what kind of climate control do you have in the room?
_________________________
piqué

now in paperback:


Grand Obsession: A Piano Odyssey

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#89028 - 07/31/06 12:22 PM Re: Piano sounded strange after tuning?
mikhailoh Offline
4000 Post Club Member

Registered: 07/20/04
Posts: 4288
Loc: Cincinnati
I have had that very experience. But one of two things happens.. eithe rthe piano mellows back out on its own or your ear adjusts to the difference.
_________________________
Michael

====

He is so solemn, detached and uninvolved he makes Mr. Spock look like Hunter S. Thompson at closing time.'

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#89029 - 07/31/06 12:46 PM Re: Piano sounded strange after tuning?
Frank_W Offline
1000 Post Club Member

Registered: 05/10/06
Posts: 1047
Loc: United States
Um.... How does scuba diving abuse your ears? Have you had repeated eardrum ruptures? I've been a diver for a few years now, and haven't had any problems with my ears, either with blockages, reverse blockages, or ruptures. I know this is a little off-topic, but I'm curious.

As for your piano, trust your ears. Call your tuner back and have him take a look at it.
_________________________
Compassion, Love, Strength, Peace, Dignity, Balance, Order

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#89030 - 07/31/06 04:15 PM Re: Piano sounded strange after tuning?
bellspiano Offline
500 Post Club Member

Registered: 05/25/04
Posts: 507
Loc: Boston, MA
Years ago, I did a first tuning for a customer on her new piano. She called back to say that the deep, rich tone they had chosen in the showroom was gone. She was desolate. I went back and, through experiment, we found that what that customer liked was slightly-out-of-tune unisons, which she perceived as a singing tone. So I retuned the unisons on that basis.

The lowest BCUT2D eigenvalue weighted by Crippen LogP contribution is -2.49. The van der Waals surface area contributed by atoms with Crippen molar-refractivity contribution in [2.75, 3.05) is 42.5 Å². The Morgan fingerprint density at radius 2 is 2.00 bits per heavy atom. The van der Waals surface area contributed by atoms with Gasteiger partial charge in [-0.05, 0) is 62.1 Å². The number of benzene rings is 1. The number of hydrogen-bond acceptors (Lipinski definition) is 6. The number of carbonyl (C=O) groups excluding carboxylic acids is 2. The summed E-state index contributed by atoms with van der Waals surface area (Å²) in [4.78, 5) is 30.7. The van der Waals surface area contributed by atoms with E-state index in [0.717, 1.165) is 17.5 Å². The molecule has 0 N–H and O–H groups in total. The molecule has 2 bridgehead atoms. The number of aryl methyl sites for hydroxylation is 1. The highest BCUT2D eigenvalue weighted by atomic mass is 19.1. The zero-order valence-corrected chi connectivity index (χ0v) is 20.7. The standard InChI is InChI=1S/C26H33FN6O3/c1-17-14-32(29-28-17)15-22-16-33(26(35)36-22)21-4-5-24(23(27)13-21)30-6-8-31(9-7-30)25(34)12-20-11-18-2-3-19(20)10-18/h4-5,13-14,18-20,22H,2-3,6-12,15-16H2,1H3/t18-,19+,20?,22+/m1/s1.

This story may not pertain to the present question, of course.
_________________________
Dorrie Bell
retired piano technician
Boston, MA

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#89031 - 07/31/06 04:16 PM Re: Piano sounded strange after tuning?
Cy Shuster, RPT Offline
3000 Post Club Member

Registered: 12/18/05
Posts: 3448
Loc: Albuquerque, NM
You took out the "vibrato", Dorrie! :-)

--Cy--
_________________________
Cy Shuster, RPT
505-265-4234
www.shusterpiano.com
www.facebook.com/shusterpiano
Albuquerque, New Mexico

Registered Piano Technician
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#89032 - 07/31/06 07:03 PM Re: Piano sounded strange after tuning?
bkkmd Offline
Full Member

Registered: 07/06/06
Posts: 304
Loc: Bangkok, Thailand
Thanks for all the comment. I talked to the piano store that sent out the tuner. They will send someone out to check it out.

Pique, I have a damppchaser/humidistat installed inside the piano and finally got a portable dehumidifier a few days ago. My indoor humidiy is currently around 60% although the dehumidifier is struggling to get the humidity much lower than that as it it the monsoon season here and humidity can be very high.


Frank_W, actually I don't know if scuba diving really did damage to my hearing or not. I never ruptured my ear drum but I had pretty bad deviated septum and chronic sinusitis forever. When I dive, I frequently get reverse block on the way up but usually not on the way down. After a few days of diving, it is also not uncommon to get a little ear infection \:\(

Unfortunately my ears are still not getting use to the new sound! In fact, right now I prefer the sound when the practice pedel is used. Not because it is quieter but it is softer and not so aggressive.

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#89033 - 07/31/06 08:24 PM Re: Piano sounded strange after tuning?
cmk Offline
Full Member

Registered: 06/28/06
Posts: 91
Loc: Singapore
bkkmd
You need to "seal" the room. Close the windows/doors, so that the dehumidifier can do its work. When you play, you can switch it off for a while so that the noise doesn't distract.
_________________________
Sauter 130 Competence with burl inlay (S/N: 112 291)

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#89034 - 07/31/06 09:38 PM Re: Piano sounded strange after tuning?
bkkmd Offline
Full Member

Registered: 07/06/06
Posts: 304
Loc: Bangkok, Thailand
cmk, yes, all the windows,doors are closed. The unit is rated for 1200 sq ft which is plenty for the living room/kitchen. It has a 2.5 gallons reservoir which get filled up in less than 24H. I now have it hooked up to a hose to my bathroom so the unit does not shut off when the reservoir is filled.So far, the lowest humidity in the room without A/C ever was 56% but tends to stay more around 60%.If I am home and the A/C is on, it will drop a bit more but so far never below 50%.

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#89035 - 07/31/06 10:19 PM Re: Piano sounded strange after tuning?
cmk Offline
Full Member

Registered: 06/28/06
Posts: 91
Loc: Singapore
bkkmd
Try to get it to around 60-70% as this is more comfortable, both for yourself and the piano. I presume this reading is from inside the piano?
_________________________
Sauter 130 Competence with burl inlay (S/N: 112 291)